Euphoric Work: The Science of Flow

Euphoric Work: The Science of Flow

Jun 26, 2020Justin Eveland

The Intersection of Positive Psychology, Creativity, and the Workplace

Ecstasy, as a concept, is usually tied to experiences with food, sexual activity, and even recreational drug use. So the idea of finding ecstasy in your workplace is probably a foreign concept. But what would it look like to actually work within an ecstatic or euphoric state? It would look like flow. 

Let's start by understanding what flow actually is: the euphoric feeling we all experience when we’re completely connected with work or activities that we love. Flow is a state in which our mental and physical experience is inextricable; time often feels like it’s at a standstill. We’ve all witnessed moments of flow via athletic brilliance. Those moments are brought about when an athlete finds ‘the zone’ (or, flow), and freely expresses their talents to the fullest extent of their ability. It truly is a sight to behold.

As an example, think of flow as an Olympic ice skater: their ideal moment combines their music, limbs, partner, and the arena into a singular extension of their athletic expression. The result? A flawless performance. These moments are technically precise, intellectually exciting, and incredibly fun to watch.

But what does that all have to do with your 9 to 5? Surprisingly, quite a lot. Each and every athlete we see is the purest expression of flow in the workplace. On a daily basis, athletes strive to improve upon the work they love. And make no mistake, they are working diligently. One does not reach the highest peaks without putting in an incredible amount of work. 

“Pushing paper” is ALSO grueling work. It often feels tedious. Making time for another 10 a.m. meeting to discuss the upcoming 3 p.m. meeting is a complete drag. It engenders apathy. I get it. You get it. We’ve all been there. We aren’t athletes, and that monthly report isn’t an expression of the things we truly love. So how do we get there?

As outlined by Mihaly Csikszentmihalyi, flow occurs when we are: 

  • Completely involved in what we are doing: focused, concentrated
  • Experiencing a sense of ecstasy: being outside everyday reality
  • Feeling greater inner clarity: knowing what needs to be done, and how well we are doing it
  • Understanding the activity is doable: that our skills are adequate to the task
  • Feeling a sense of serenity: no worries about oneself, growing beyond the ego
  • Experiencing timelessness: thoroughly focused on the present, hours pass like minutes
  • Intrinsically Motivated: whatever produces flow becomes its own reward

All you need to do now is apply that knowledge to your working life, and you’ll experience flow. Simple, no? Great! Now let's get real: how can you get in the flow, when your job seems to be the antithesis of it?

That question is an important place to start because if you absolutely loathe your work, you aren’t likely to experience flow there. Plain and simple. But before you drop your head in despair, you might ask yourself why you’re unhappy in your work. Are there things you can do to improve your attitude toward it? Are you intrinsically unhappy there, or do you dislike aspects of it? What can you change to make your days better?

If you have given an honest look and still can’t find enjoyment in your career, I would suggest moving on. Explore your passions, and find ways in which to bring those into your work. Express yourself meaningfully, and make a career of it. Whether that means further schooling, a certification, or an artists retreat - you will thank yourself later.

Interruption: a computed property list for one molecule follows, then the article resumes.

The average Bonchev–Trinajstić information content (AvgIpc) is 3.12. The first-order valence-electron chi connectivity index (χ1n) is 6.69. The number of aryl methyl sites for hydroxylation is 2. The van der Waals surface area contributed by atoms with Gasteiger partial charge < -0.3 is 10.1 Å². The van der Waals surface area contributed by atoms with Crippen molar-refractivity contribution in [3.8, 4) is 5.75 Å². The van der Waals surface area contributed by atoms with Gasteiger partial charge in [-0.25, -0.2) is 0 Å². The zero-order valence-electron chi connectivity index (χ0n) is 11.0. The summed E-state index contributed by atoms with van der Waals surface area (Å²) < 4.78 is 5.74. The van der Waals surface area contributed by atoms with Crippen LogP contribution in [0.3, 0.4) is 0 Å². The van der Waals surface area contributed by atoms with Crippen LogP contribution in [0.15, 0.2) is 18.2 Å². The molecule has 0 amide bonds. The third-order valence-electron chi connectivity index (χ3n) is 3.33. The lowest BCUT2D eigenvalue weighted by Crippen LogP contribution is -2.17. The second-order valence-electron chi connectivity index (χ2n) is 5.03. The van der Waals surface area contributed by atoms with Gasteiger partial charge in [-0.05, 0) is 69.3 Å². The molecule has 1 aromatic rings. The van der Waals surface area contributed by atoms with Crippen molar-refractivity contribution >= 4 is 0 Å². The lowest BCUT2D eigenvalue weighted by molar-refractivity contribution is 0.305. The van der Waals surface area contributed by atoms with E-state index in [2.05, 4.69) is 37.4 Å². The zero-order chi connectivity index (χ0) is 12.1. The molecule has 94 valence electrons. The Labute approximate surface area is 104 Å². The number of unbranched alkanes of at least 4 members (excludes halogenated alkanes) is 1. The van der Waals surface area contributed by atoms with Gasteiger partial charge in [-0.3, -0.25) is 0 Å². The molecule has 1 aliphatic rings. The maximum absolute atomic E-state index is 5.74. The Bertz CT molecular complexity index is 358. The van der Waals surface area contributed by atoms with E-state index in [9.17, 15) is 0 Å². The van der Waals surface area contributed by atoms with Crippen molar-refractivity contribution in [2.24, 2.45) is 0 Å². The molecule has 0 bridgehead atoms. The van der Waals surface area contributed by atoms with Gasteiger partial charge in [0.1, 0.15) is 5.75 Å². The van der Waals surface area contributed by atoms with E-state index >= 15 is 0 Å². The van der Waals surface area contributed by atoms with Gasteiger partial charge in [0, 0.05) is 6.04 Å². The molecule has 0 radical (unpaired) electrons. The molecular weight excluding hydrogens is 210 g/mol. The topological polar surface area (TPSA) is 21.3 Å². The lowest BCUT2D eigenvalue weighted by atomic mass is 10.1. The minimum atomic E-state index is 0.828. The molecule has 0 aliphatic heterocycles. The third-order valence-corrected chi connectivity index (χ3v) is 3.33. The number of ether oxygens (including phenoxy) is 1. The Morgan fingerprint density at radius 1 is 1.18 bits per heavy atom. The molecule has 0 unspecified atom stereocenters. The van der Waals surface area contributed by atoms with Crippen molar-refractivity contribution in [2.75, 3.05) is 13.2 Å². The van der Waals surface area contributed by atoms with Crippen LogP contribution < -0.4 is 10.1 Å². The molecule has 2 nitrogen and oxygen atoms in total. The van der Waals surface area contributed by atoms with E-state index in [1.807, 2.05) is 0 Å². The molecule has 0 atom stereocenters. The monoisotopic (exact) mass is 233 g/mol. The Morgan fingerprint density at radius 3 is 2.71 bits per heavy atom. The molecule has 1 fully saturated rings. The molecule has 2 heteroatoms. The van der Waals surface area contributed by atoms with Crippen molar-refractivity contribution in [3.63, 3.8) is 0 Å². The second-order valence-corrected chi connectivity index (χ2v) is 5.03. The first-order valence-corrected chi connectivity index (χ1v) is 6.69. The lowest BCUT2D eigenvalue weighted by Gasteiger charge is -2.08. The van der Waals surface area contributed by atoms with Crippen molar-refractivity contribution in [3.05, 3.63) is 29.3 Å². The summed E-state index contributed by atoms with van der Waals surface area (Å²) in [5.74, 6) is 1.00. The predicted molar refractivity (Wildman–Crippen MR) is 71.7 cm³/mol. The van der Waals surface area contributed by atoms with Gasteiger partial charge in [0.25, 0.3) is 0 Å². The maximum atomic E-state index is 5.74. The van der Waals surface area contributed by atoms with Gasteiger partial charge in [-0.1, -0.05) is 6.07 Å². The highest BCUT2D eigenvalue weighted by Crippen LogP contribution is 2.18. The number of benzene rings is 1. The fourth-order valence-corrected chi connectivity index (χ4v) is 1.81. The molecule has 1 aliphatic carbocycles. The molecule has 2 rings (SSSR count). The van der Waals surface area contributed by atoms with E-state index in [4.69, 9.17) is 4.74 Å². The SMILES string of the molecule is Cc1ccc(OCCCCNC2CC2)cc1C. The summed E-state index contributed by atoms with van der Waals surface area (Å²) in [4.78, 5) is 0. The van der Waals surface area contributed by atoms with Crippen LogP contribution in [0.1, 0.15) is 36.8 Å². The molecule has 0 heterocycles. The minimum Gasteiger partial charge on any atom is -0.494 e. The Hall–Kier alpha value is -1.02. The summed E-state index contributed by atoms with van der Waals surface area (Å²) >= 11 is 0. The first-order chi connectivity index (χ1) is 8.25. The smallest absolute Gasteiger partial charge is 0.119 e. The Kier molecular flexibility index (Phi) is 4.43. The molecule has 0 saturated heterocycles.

But if you do enjoy aspects of your work, and you want to achieve flow in those spaces, I suggest challenging yourself. Flex those mental muscles, push your boundaries, and really try to bring about a positive change with the work you choose. As outlined in the diagram below, flow is most commonly achieved when our challenges are higher than average, and our skills are higher than average. 

How often do you challenge yourself at work? How often do you really climb the mountain? Have you let apathy and boredom rule your working day? Break that cycle NOW! If I can be so bold as to offer some simple advice...

Expand your knowledge. Go to the library, check out a book that really makes you think. It doesn’t have to be about your specific career - it just has to make you think differently.

Change your space. Work from home, or in common space in your office, or in your car, or standing up. Whatever you need to do to move away from the sense of apathy created by doing the same task, in the same position for years on end.

Get out of your comfort zone! When we get too comfortable, we become bored. And when we’re bored, we aren’t doing our best work. So ask meaningful questions in that next meeting, or share the idea you’ve been sitting on for too long. Ask a respected colleague to go out for lunch so you can pick their brain. Whatever it takes to make you just uncomfortable enough to break you out of the rut.

Believe in your vision. When we are thinking creatively, the human race can solve damn near any problem. As Anita Roddick famously said, “If you think you're too small to have an impact, try going to bed with a mosquito in the room.” As she implies, our cynicism (see: self-doubt) often gets in the way of doing work we can truly be proud of. So push beyond your cynicism, push yourself to your limits, and I promise you that flow will follow. 

Whether you’ve been moved by my words or not, I implore you to watch this Ted Talk. It just may be the key to finding your very own piece of workplace euphoria - and experiencing the absolute joy of flow.

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